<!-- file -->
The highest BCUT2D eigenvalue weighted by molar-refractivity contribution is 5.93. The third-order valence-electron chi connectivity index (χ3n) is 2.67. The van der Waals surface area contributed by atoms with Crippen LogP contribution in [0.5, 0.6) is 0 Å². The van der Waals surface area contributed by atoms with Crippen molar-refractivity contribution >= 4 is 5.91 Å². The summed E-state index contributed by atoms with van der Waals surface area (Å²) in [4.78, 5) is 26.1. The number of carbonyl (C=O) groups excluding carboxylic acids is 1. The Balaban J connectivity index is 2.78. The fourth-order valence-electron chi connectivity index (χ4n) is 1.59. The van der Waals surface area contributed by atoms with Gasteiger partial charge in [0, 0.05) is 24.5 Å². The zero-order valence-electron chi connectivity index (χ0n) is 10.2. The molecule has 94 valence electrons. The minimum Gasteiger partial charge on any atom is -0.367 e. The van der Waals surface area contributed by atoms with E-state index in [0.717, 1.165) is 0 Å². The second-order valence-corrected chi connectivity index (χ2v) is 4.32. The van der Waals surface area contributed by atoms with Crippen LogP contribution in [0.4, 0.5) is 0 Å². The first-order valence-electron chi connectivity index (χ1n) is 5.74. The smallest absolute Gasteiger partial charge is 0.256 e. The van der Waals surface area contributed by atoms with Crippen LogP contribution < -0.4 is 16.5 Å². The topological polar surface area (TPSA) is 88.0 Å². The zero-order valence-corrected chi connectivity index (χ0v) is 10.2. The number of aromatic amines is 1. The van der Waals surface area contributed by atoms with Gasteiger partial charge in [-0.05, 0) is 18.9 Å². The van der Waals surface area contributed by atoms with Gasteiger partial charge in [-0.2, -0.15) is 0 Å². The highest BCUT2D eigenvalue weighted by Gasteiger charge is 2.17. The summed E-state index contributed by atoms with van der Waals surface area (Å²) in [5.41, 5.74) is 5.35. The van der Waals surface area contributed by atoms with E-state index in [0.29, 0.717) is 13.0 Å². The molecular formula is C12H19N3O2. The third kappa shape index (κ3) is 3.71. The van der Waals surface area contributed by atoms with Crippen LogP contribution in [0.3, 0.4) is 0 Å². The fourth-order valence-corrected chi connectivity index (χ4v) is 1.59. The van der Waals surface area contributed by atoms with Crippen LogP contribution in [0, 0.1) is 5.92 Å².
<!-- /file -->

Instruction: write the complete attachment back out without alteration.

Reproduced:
The highest BCUT2D eigenvalue weighted by molar-refractivity contribution is 5.93. The third-order valence-electron chi connectivity index (χ3n) is 2.67. The van der Waals surface area contributed by atoms with Crippen LogP contribution in [0.5, 0.6) is 0 Å². The van der Waals surface area contributed by atoms with Crippen molar-refractivity contribution >= 4 is 5.91 Å². The summed E-state index contributed by atoms with van der Waals surface area (Å²) in [4.78, 5) is 26.1. The number of carbonyl (C=O) groups excluding carboxylic acids is 1. The Balaban J connectivity index is 2.78. The fourth-order valence-electron chi connectivity index (χ4n) is 1.59. The van der Waals surface area contributed by atoms with Gasteiger partial charge in [0, 0.05) is 24.5 Å². The zero-order valence-electron chi connectivity index (χ0n) is 10.2. The molecule has 94 valence electrons. The minimum Gasteiger partial charge on any atom is -0.367 e. The van der Waals surface area contributed by atoms with E-state index in [0.717, 1.165) is 0 Å². The second-order valence-corrected chi connectivity index (χ2v) is 4.32. The van der Waals surface area contributed by atoms with Crippen LogP contribution in [0.4, 0.5) is 0 Å². The first-order valence-electron chi connectivity index (χ1n) is 5.74. The smallest absolute Gasteiger partial charge is 0.256 e. The van der Waals surface area contributed by atoms with Crippen LogP contribution < -0.4 is 16.5 Å². The topological polar surface area (TPSA) is 88.0 Å². The zero-order valence-corrected chi connectivity index (χ0v) is 10.2. The number of aromatic amines is 1. The van der Waals surface area contributed by atoms with Gasteiger partial charge in [-0.05, 0) is 18.9 Å². The van der Waals surface area contributed by atoms with Gasteiger partial charge in [-0.2, -0.15) is 0 Å². The highest BCUT2D eigenvalue weighted by Gasteiger charge is 2.17. The summed E-state index contributed by atoms with van der Waals surface area (Å²) in [5.41, 5.74) is 5.35. The van der Waals surface area contributed by atoms with E-state index in [0.29, 0.717) is 13.0 Å². The molecular formula is C12H19N3O2. The third kappa shape index (κ3) is 3.71. The van der Waals surface area contributed by atoms with Crippen LogP contribution in [0.3, 0.4) is 0 Å². The fourth-order valence-corrected chi connectivity index (χ4v) is 1.59. The van der Waals surface area contributed by atoms with Crippen LogP contribution in [0, 0.1) is 5.92 Å².